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Should I Share My Wise Criticism?

Situation 1: When I received an e-newsletter from a business associate recently, I read the beginning of one of his articles, then clicked on the link that said Read more. The link brought me to his blog, where I noticed that the article was five months old. Although the information was still useful, I felt let down by the stale date.


Should I tell my associate that presenting an old blog post as a fresh article in a newsletter makes it seem as though he has nothing new to say?


Situation 2: I received an email from a new human resources employee who now works at one of my longstanding client companies. Her email was sprinkled with obvious grammar errors.


Should I give her some advice about her errors, which make her seem less than professional?


What do you think? Should I share my wise criticism?


I could–but only if I want to alienate people and threaten good work relationships.


It is not our job to change other people or their behavior.


Well, it is our job if we are their manager. It may be our job if their less than stellar performance threatens our success or our company's. It is our job if their behavior is dangerous. And it is our job if they are children.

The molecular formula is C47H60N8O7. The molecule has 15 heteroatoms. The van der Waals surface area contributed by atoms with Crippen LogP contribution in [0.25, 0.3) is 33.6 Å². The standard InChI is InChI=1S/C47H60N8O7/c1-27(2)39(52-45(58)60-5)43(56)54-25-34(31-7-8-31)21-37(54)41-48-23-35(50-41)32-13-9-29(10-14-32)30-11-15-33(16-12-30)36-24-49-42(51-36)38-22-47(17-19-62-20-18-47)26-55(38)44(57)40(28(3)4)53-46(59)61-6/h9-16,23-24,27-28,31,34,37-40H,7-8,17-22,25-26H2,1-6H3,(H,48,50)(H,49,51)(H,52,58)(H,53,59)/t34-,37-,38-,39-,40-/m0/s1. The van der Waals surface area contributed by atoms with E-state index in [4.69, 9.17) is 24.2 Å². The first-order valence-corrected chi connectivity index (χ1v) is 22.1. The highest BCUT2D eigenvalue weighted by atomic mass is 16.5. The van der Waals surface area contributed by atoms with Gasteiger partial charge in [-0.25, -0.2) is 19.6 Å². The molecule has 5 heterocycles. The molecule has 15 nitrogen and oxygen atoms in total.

Otherwise, stay out of it.


The current issue of my e-newsletter, Better Writing at Work, features the article "Making Comments Without Making Enemies." If you would like to read it, subscribe at no cost here. Point 11, one of my favorites in the article, relates to the current topic:

11. Don't comment if it is not your job to do so and you have not been asked for an opinion. It is no one's responsibility to give constructive feedback to the world. Assume that if people have not asked for your comments, they do not want them.


Even if you feel compelled to share your expert opinion of another's website, blog, office decor, clothing, parenting skills, or thought process, don't do it! Your treatment for someone else's problem is likely to be a bitter pill they will not swallow no matter how expert your views are. If you are in a critical mood, focus instead on how you can improve your own skills, traits, appearance, productivity, world view, etc. 


Have you learned any lessons in giving or getting unsolicited criticism? Please share them. I promise not to criticize!